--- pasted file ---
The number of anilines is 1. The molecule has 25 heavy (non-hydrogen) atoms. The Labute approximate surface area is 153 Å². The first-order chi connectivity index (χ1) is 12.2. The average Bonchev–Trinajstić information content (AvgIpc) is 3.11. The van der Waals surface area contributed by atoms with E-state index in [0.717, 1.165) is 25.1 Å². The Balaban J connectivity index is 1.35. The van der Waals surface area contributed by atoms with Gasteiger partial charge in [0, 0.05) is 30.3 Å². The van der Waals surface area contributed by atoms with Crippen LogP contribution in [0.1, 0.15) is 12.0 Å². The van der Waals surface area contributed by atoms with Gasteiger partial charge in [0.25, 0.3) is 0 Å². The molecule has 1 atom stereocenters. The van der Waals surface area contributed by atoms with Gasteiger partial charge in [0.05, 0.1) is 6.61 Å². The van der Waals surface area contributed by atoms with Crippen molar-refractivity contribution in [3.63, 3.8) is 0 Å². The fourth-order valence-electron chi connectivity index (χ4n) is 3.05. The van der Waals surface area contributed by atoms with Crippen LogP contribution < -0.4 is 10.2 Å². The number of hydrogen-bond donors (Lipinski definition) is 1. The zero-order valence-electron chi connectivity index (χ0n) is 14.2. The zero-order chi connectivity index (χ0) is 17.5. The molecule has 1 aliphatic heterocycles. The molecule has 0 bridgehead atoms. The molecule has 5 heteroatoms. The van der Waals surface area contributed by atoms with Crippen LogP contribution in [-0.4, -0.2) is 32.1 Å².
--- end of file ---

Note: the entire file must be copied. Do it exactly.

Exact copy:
The number of anilines is 1. The molecule has 25 heavy (non-hydrogen) atoms. The Labute approximate surface area is 153 Å². The first-order chi connectivity index (χ1) is 12.2. The average Bonchev–Trinajstić information content (AvgIpc) is 3.11. The van der Waals surface area contributed by atoms with E-state index in [0.717, 1.165) is 25.1 Å². The Balaban J connectivity index is 1.35. The van der Waals surface area contributed by atoms with Gasteiger partial charge in [0, 0.05) is 30.3 Å². The van der Waals surface area contributed by atoms with Crippen LogP contribution in [0.1, 0.15) is 12.0 Å². The van der Waals surface area contributed by atoms with Gasteiger partial charge in [0.25, 0.3) is 0 Å². The molecule has 1 atom stereocenters. The van der Waals surface area contributed by atoms with Gasteiger partial charge in [0.05, 0.1) is 6.61 Å². The van der Waals surface area contributed by atoms with Crippen molar-refractivity contribution in [3.63, 3.8) is 0 Å². The fourth-order valence-electron chi connectivity index (χ4n) is 3.05. The van der Waals surface area contributed by atoms with Crippen LogP contribution < -0.4 is 10.2 Å². The number of hydrogen-bond donors (Lipinski definition) is 1. The zero-order valence-electron chi connectivity index (χ0n) is 14.2. The zero-order chi connectivity index (χ0) is 17.5. The molecule has 1 aliphatic heterocycles. The molecule has 0 bridgehead atoms. The molecule has 5 heteroatoms. The van der Waals surface area contributed by atoms with Crippen LogP contribution in [-0.4, -0.2) is 32.1 Å².